Editor’s note: The following is an op-ed from Representative Matt Gaetz.
Since age nine, Okaloosa County has been my home. My mother grew up here. Someday, my children will too. I love Okaloosa County – and that’s why our government should be worthy of our great citizens. After all, countless honest, hardworking county employees see their service dishonored each day the politicians fail to truly accept responsibility and begin real reform.
Our own Commissioner Nathan Boyles doesn’t want to spend another day in Tallahassee. He’s upset that the state’s Auditor General and the Joint Legislative Auditing Committee are probing the seven figure TDC corruption scandal.
Mr. Boyles says he wants to heal the county. So do the rest of us. But before the healing can begin, the infection of incompetence has to be surgically removed. If we just patch our wounds without removing their causes, abscesses will continue to erupt in the future.
That’s the reason law enforcement authorities came to me requesting an investigation by the State Auditor General. The Tallahassee hearings which Mr. Boyles scoffs at are one result of that investigation. By law, the Auditor General must report its findings to the Joint Legislative Auditing Committee, a bi-partisan group of senators and representatives from across the state. By law, those reports are made in public. The surgery Okaloosa County needs cannot happen in the dark.
The facts are not in dispute. A luxury house, expensive cars, a yacht and motorcycles were purchased with public money. Chauffeurs were paid – even when they didn’t drive anyone anywhere. $80,000 was spent for AV equipment no one can find and a concert that never happened. A million dollars worth of “gift cards” were handed out and no one knows for sure who got them or how they were used. A $42,000 party fed and watered county officials. No one objected. Every one of these transactions went through county books. Every contract was reviewed by county attorneys. Every check was written by county officials. Every dollar wasted, stolen, mismanaged or missing belonged to the public.
Sixty-four times state auditors described county government actions as “contrary to law.” The conclusion of the Auditor General, who has examined hundreds of public agencies: “This was as bad as we’ve ever seen.” Those who were supposed to be watching were so incompetent that they should never be allowed to manage public money again. They are the infection, and they haven’t been removed.
So, where do we go from here? How do we ensure that this never happens again? Frankly, the county commission would prefer that the Legislature merely accept that they will “do better next time.” I’m skeptical.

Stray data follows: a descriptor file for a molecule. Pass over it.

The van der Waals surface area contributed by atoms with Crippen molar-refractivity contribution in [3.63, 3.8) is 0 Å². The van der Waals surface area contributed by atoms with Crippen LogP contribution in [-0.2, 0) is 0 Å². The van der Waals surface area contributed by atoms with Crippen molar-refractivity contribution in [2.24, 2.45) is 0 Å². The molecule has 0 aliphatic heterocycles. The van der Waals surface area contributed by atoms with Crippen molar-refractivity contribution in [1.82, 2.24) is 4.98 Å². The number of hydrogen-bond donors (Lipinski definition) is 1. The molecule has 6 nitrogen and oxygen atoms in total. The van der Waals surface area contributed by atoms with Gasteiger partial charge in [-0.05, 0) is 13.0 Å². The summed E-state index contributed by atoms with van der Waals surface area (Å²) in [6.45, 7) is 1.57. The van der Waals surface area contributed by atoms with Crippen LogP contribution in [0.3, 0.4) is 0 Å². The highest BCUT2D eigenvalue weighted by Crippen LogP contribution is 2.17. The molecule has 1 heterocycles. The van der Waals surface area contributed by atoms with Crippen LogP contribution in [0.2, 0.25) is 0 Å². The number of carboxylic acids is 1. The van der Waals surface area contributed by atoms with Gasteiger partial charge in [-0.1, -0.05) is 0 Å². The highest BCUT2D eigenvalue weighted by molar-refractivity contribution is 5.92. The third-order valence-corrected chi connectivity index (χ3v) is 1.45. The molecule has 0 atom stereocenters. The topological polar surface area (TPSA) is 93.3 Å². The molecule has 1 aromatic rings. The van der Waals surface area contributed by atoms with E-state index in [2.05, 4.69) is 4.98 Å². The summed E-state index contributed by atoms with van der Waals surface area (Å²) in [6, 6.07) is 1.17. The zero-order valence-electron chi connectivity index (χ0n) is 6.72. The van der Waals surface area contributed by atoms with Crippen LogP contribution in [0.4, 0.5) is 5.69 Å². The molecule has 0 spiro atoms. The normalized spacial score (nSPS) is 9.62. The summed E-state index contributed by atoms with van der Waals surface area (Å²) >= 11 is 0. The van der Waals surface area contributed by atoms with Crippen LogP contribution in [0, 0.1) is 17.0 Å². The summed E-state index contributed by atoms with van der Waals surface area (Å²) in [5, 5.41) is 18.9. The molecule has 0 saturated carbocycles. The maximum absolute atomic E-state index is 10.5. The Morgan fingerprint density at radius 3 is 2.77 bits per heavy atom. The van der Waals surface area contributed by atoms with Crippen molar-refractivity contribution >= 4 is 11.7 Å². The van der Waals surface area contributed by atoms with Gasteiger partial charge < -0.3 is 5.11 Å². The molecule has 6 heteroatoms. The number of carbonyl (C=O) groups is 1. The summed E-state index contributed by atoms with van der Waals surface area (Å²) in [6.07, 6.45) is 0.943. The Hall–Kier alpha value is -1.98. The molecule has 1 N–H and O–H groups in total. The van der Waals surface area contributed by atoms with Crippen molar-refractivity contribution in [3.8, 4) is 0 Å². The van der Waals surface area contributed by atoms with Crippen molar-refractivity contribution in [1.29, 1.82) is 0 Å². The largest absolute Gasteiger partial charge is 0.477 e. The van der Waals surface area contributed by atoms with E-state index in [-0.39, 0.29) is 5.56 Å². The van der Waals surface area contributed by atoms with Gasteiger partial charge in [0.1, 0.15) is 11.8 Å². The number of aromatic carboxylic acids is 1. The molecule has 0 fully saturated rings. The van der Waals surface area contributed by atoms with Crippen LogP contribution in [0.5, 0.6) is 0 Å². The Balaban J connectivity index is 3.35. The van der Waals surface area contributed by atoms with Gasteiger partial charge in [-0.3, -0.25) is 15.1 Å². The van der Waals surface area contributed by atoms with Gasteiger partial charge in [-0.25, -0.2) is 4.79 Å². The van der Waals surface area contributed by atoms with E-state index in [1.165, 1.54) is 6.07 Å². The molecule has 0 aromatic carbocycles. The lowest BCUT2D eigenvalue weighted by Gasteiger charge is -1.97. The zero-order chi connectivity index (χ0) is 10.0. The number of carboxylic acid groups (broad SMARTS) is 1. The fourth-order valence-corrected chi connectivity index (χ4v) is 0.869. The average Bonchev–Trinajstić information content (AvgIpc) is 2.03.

Their solutions? Fire nobody. Keep the same crew in charge of the county checkbook. Keep the same county attorney. Refuse to confess conflicts of interest inherent in having politicians steer public money to entities that pay them. Pass policies promising to not engage in the very behavior that was illegal when it first occurred. Point fingers at volunteers. Blame “the Gaetzes” for “flexing political muscle.” Call for “healing” in lieu of real reform and accountability.
I too want Okaloosa County to heal. But the same people cannot be left in the same positions with an expectation of different results. Surgery sometimes helps the healing process more than denial. Immediately, Okaloosa Commissioners should pull out the scalpel and:
· Admit that public officials violate conflict of interest laws if they steer money to entities that pay them;
· Determine exactly who in county government made payments for mansions, Porsches, yachts and motorcycles – and fire them;
· Fire the county attorney who failed to protect taxpayer interests;
· End the practice of elaborate county parties funded by public money;
· End the use of “p-cards” that allowed thousands of dollars to be spent on alcohol, gifts and entertainment;
· Identify every individual who wrongly used debit cards for themselves– and report those individuals for prosecution;
· Identify every contractor who submitted fraudulent requests for reimbursement – and report them for prosecution;
· Fully cooperate with the Auditor General in a top-to-bottom audit of all Okaloosa County activities – even beyond the TDC.
The Florida Legislature has no authority to remove local government officials from office. Only the Governor – or the people in an election – can do that. If county commissioners want to change the subject instead of changing their ways, healing cannot occur and the past is bound to repeat itself.
As your state representative, I’m sickened by the failures of our county government. The difference is that I’d rather undergo a painful reckoning today than be complicit in the next episode of “Okaloosa County Government Gone Wild.” You deserve no less. You should never be embarrassed by Okaloosa County ever again.
I’ll keep fighting to deliver the tough medicine – even if it’s tough for some politicians to swallow.